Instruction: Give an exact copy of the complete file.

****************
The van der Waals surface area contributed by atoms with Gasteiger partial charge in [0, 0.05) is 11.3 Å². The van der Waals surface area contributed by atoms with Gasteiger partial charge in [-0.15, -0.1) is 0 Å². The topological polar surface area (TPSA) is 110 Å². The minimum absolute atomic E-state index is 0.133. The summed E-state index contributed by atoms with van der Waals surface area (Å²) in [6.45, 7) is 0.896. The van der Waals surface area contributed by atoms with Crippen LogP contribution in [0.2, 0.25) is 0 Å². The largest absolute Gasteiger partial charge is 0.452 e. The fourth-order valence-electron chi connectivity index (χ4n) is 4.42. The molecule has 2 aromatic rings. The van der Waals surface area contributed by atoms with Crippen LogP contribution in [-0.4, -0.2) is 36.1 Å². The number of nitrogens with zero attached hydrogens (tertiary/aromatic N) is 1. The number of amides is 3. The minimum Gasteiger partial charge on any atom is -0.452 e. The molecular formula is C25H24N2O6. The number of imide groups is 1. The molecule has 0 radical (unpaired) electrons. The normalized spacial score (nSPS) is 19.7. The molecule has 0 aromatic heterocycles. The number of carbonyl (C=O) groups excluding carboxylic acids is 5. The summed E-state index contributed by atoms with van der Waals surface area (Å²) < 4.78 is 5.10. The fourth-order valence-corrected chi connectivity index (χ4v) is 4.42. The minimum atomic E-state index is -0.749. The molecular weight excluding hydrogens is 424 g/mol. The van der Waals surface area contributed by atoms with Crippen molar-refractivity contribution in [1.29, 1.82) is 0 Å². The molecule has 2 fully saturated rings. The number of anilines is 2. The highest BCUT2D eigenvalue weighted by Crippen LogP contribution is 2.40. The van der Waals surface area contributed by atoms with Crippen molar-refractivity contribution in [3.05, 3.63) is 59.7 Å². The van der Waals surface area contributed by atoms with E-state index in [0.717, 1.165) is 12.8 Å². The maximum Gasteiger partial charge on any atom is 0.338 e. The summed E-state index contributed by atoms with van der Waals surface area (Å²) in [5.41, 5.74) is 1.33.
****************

The van der Waals surface area contributed by atoms with Gasteiger partial charge in [0, 0.05) is 11.3 Å². The van der Waals surface area contributed by atoms with Gasteiger partial charge in [-0.15, -0.1) is 0 Å². The topological polar surface area (TPSA) is 110 Å². The minimum absolute atomic E-state index is 0.133. The summed E-state index contributed by atoms with van der Waals surface area (Å²) in [6.45, 7) is 0.896. The van der Waals surface area contributed by atoms with Crippen LogP contribution in [0.2, 0.25) is 0 Å². The largest absolute Gasteiger partial charge is 0.452 e. The fourth-order valence-electron chi connectivity index (χ4n) is 4.42. The molecule has 2 aromatic rings. The van der Waals surface area contributed by atoms with Crippen LogP contribution in [-0.4, -0.2) is 36.1 Å². The number of nitrogens with zero attached hydrogens (tertiary/aromatic N) is 1. The number of amides is 3. The minimum Gasteiger partial charge on any atom is -0.452 e. The molecular formula is C25H24N2O6. The number of imide groups is 1. The molecule has 0 radical (unpaired) electrons. The normalized spacial score (nSPS) is 19.7. The molecule has 0 aromatic heterocycles. The number of carbonyl (C=O) groups excluding carboxylic acids is 5. The summed E-state index contributed by atoms with van der Waals surface area (Å²) < 4.78 is 5.10. The fourth-order valence-corrected chi connectivity index (χ4v) is 4.42. The minimum atomic E-state index is -0.749. The molecular weight excluding hydrogens is 424 g/mol. The van der Waals surface area contributed by atoms with Crippen molar-refractivity contribution in [1.29, 1.82) is 0 Å². The molecule has 2 fully saturated rings. The number of anilines is 2. The highest BCUT2D eigenvalue weighted by Crippen LogP contribution is 2.40. The van der Waals surface area contributed by atoms with Crippen molar-refractivity contribution in [3.05, 3.63) is 59.7 Å². The van der Waals surface area contributed by atoms with E-state index in [0.717, 1.165) is 12.8 Å². The maximum Gasteiger partial charge on any atom is 0.338 e. The summed E-state index contributed by atoms with van der Waals surface area (Å²) in [5.41, 5.74) is 1.33.